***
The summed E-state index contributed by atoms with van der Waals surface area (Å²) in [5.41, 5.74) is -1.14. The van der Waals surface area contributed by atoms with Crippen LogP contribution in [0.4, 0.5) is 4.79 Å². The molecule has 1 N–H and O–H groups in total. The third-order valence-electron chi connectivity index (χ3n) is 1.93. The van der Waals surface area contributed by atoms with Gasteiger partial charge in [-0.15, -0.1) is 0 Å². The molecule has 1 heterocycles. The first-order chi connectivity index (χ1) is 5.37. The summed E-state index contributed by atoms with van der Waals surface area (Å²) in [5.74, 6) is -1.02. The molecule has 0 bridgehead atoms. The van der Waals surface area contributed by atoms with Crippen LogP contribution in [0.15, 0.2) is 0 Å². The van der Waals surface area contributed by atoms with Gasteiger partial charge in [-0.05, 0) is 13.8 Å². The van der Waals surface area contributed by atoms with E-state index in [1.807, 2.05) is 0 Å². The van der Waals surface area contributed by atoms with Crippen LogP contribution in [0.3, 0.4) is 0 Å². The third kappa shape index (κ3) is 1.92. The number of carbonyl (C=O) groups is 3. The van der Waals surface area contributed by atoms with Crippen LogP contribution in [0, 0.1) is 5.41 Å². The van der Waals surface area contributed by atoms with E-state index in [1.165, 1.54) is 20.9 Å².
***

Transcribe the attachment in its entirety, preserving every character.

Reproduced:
The summed E-state index contributed by atoms with van der Waals surface area (Å²) in [5.41, 5.74) is -1.14. The van der Waals surface area contributed by atoms with Crippen LogP contribution in [0.4, 0.5) is 4.79 Å². The molecule has 1 N–H and O–H groups in total. The third-order valence-electron chi connectivity index (χ3n) is 1.93. The van der Waals surface area contributed by atoms with Gasteiger partial charge in [-0.15, -0.1) is 0 Å². The molecule has 1 heterocycles. The first-order chi connectivity index (χ1) is 5.37. The summed E-state index contributed by atoms with van der Waals surface area (Å²) in [5.74, 6) is -1.02. The molecule has 0 bridgehead atoms. The van der Waals surface area contributed by atoms with Crippen LogP contribution in [0.15, 0.2) is 0 Å². The van der Waals surface area contributed by atoms with Gasteiger partial charge in [-0.05, 0) is 13.8 Å². The van der Waals surface area contributed by atoms with E-state index in [1.807, 2.05) is 0 Å². The van der Waals surface area contributed by atoms with Crippen LogP contribution in [0.3, 0.4) is 0 Å². The third kappa shape index (κ3) is 1.92. The number of carbonyl (C=O) groups is 3. The van der Waals surface area contributed by atoms with Crippen LogP contribution in [0, 0.1) is 5.41 Å². The van der Waals surface area contributed by atoms with E-state index in [1.165, 1.54) is 20.9 Å².